Patch Management and Windows 10
About Windows 10 updates
Windows 10 is managed very differently from the operating systems that came before it. Windows updates in particular are handled much more closely by Microsoft in Windows 10, and the changes become more pronounced with each update.
This document will list all Windows 10 versions and will go through some of the new update terminology used for Windows 10. It will list a few common scenarios users can expect when managing Windows 10 updates, and it will also show how to solve them.
|Version String||Nickname||Build Number||Release Date|
|1507||Threshold 1||10240||July 2015|
|1511||November Update||10586||November 2015|
|1607||Anniversary Update||14393||July 2016|
|1703||Creators Update||15063||March 2017|
|1709||Fall Creators Update||16299||October 2017|
|1803||April 2018 Update||17134||April 2018|
|1809||October 2018 Update||17763||November 2018|
Users can expect to see the following terms used when handling Windows 10 updates:
|Windows Update for Business||From Microsoft: "Windows Update for Business is a collection of policy settings that control updates for devices that use Windows 10."
Refer to this Microsoft Support article.
|Quality Update||This is analogous to an old-style KB update or an update on "Update Tuesday". It is an update which requires rebooting the computer and which carries a number of small, quality-of-life improvements and security fixes. Older operating systems received lots of smaller updates, while Windows 10 receives update rollups which contain all of the smaller updates in a single unit.|
|Feature Update||This is analogous to a Service Pack. A Feature Update upgrades Windows 10's version, adding new features, interface changes and (often) new management considerations.
Windows 10 uses a dual-naming versioning system - a four-digit number (month and year) followed by a nickname. An example is version 1607, the Anniversary Update. Refer to Windows 10 versions.
Feature Updates are delivered as new operating systems over Electronic Software Distribution (ESD files). They are often large in size (more than 2 GB) and require a specific method of installation.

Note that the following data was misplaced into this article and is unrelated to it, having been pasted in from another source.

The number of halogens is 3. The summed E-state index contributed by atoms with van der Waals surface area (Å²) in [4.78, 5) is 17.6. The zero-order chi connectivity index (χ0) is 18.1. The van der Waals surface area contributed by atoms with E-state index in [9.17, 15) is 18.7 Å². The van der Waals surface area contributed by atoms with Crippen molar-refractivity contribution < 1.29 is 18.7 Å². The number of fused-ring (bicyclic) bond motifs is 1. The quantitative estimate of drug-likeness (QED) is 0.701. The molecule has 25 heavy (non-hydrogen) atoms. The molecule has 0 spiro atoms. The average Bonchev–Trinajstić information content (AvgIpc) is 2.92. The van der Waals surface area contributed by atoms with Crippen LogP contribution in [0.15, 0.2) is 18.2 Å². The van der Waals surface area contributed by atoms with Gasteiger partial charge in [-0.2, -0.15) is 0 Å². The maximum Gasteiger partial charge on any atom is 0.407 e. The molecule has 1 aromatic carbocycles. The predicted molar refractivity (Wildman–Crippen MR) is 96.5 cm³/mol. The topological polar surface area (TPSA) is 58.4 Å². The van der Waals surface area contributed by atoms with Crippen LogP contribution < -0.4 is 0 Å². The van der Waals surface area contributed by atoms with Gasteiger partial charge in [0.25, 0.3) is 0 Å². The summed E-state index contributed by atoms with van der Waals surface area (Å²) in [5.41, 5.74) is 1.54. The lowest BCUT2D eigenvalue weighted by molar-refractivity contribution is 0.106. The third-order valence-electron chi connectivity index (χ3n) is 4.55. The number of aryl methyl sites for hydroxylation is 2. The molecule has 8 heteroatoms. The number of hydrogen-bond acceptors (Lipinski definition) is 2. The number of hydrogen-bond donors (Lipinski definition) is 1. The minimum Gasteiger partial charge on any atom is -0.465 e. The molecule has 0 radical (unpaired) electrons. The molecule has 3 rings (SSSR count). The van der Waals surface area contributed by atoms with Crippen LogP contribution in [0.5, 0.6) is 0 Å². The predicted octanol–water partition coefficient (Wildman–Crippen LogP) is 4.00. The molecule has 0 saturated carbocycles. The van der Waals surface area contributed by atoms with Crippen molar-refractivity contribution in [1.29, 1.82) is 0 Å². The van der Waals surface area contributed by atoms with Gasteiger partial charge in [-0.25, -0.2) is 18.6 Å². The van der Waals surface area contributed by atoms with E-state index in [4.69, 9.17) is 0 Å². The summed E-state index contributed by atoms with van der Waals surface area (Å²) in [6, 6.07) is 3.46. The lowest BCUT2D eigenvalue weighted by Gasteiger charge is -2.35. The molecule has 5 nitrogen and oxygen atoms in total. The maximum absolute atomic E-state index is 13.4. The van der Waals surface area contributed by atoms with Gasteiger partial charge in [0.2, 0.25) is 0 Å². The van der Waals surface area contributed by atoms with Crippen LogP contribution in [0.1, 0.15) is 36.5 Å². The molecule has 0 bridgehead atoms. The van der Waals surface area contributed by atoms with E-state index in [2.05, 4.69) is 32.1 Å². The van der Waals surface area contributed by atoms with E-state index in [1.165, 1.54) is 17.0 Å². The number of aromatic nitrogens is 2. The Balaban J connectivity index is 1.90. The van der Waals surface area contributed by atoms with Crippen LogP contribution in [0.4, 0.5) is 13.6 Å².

|Driver Update||These remain more or less as they always were. They are small bundles of software drivers installed as demanded by the system in response to hardware requirements.|
|Security Update||As of April 2017, Windows 10 (not Server 2016) will be receiving Security Updates. Security Updates are bundles of security-related patches released a few weeks before a Quality Update. Administrators who opt out of installing them will see the same patches included in that month’s Quality Update. For more information about cumulative updates, refer to this Microsoft blog article.|
|Update Rollup||These used to be used by Microsoft as a convenience to users setting up new devices with legacy operating systems. With Windows 10, updates are contained within one or two monthly update rollups instead of smaller individual update packs. This system removes a lot of granularity previously granted to System Administrators over individual patches. This is magnified by the cumulative nature of updates, where subsequent updates will include previously-missed patches.|
|Branch/Channel||A Windows 10 device can be put into one of two categories, called Channels or Branches, to determine how often it receives updates:
• Targeted Semi-Annual Channel – Devices receive both Quality and Feature updates on a mandatory basis. These updates are issued as soon as Microsoft clear them for release. Legacy Term: "Current Branch" (CB).
• Broad Semi-Annual Channel – Devices receive Quality updates on a mandatory basis. Feature updates can be deferred for up to a set time period. Some updates are issued 4 months after Targeted devices receive them and can be deferred for up to a year in total. Legacy Term: “Current Branch for Business” (CBB).
For instructions on switching channels, refer to Channel switching.
There is also Long-Term Servicing Channel (LTSC) Windows. It is a separate version that only receives Quality Updates and not Feature Updates. For more information, refer to this article.